A very good friend of mine has lately taken me to task for my opposition to a single payer, universal medical coverage. She argues that she is one of those the president speaks of when describing Americans that do not have “affordable” health insurance. She has a pre-existing condition and coverage is expensive.
When I point out that while the cost of her coverage may be high it is certainly affordable (in that she is managing to pay for it). She rejects the argument on the basis that the high cost eats into other equally important expenses.
When pressed to define exactly how much an affordable health insurance plan would cost her answer sounds an awful lot like what some folks refer to as free. Like many Americans her ideal is that she should receive the most comprehensive coverage—care for illnesses minor and major—for little or nothing—health coverage is, after all, a right.
Former Supreme Court Justice Potter Stewart wrote of hard-core pornography: “I shall not today attempt further to define the kinds of material I understand to be embraced within that shorthand description; and perhaps I could never succeed in intelligibly doing so. But I know it when I see it…” The position that policy and law should not be based on reason, fact and/or moral certainty, but on the infallible conclusions of judges or political leaders was later rejected by Stewart as untenable; no surprise, then, that it has been adopted as a cornerstone of progressive politics.
It is the ambition of the left to establish a whole new set of rights—rights not found in nature or revealed by nature’s God. Rather they are the product of the anointed and an all too ambiguous progressive vision.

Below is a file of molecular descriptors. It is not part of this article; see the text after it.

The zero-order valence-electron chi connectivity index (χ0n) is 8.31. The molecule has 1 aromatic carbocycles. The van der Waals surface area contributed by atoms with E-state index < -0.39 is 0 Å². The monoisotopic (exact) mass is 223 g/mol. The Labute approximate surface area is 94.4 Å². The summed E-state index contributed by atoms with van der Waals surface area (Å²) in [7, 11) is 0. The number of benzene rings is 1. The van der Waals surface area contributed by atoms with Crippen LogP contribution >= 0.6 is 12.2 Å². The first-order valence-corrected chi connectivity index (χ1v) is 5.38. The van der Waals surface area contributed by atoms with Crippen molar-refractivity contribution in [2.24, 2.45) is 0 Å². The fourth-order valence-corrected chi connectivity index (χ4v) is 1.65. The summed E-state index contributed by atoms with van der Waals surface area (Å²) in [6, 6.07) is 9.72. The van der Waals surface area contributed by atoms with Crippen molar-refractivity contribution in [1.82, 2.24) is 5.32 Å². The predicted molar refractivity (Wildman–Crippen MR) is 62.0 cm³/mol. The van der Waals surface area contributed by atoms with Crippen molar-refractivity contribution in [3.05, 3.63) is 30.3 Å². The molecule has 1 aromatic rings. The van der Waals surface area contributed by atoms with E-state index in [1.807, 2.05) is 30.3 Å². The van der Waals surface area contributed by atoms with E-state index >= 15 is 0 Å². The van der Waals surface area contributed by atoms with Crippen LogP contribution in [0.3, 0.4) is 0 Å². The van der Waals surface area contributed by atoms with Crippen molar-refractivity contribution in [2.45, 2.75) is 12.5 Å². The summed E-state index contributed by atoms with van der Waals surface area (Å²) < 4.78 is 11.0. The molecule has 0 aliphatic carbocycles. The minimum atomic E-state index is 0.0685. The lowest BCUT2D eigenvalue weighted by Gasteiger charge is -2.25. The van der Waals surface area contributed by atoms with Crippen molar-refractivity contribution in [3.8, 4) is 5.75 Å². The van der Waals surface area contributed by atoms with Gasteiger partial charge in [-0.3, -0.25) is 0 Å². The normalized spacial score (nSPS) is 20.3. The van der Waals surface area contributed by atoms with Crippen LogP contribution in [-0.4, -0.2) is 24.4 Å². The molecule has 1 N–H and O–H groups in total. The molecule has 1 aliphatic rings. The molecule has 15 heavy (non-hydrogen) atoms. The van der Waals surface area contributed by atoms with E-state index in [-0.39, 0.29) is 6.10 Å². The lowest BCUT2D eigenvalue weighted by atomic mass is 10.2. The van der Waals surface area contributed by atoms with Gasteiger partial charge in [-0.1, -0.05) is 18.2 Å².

In addition to affordable health coverage, they passionately claim that all have the right to a decent home, a good education and a useful job. It all sounds quite noble until one begins to inquire as to the specifics. What is the definition of a decent home? Affordable medical care? A good education? Like Stewart, progressives could never succeed in intelligibly defining the material embraced within such shorthand descriptions, but they no doubt know them when they see them.
Residents of California have an intimate knowledge of the progressive definition of “good schools.” According to the National Center for Education Statistics, California now ranks near the bottom nationally in reading and math proficiency. The good news is that the state ranks first in average teachers salaries. The definition of “good” schools in California apparently means paying teachers to prepare eighth-graders not to read and write but to put condoms on a banana with one hand. And as if to prove the maxim that new liberals have no shame, the leftists in the state assembly continue to ask for ever increasing amounts of taxpayer dollars so that they might further improve the schools. Gay pride day anyone?
I am reminded of conversations I used to have with friends in college. We would sit around dreaming of our future lives and describe the lifestyles we aspired to. Lest we appear too materialistic we all agreed that we didn’t want to be rich; we just wanted to be comfortable. Yes we were naïve but we were earnest. Of course upon fleshing out exactly what each of us meant by “comfortable” we realized our comfortable lifestyles virtually demanded that we either become rich or come within an arms length.
In California the cost of “good” schools is a full 30 percent of the state’s budget and according to The New York Times, school children must make do with old textbooks. Open space laws, exotic mortgage instruments and rent control have made housing considerably less affordable and offended private property rights. And the cost of “affordable” (free) health care for all will be $2 trillion in national debt, higher taxes, rationing of services, restrictions and/or taxes on personal freedoms (smoking, cheeseburgers, etc.), and a host of other costs never considered by those seeking the comfort of righteousness.
Certainly there is nothing obscene about the desire to educate children, aid the poor or ensure that the sick receive care. But to devise laws and policy based on ambitious, ambiguous and often arbitrary descriptives is, well, downright pornographic.
(Joseph C. Phillips is author of “He Talk Like a White Boy” available where ever books are sold.)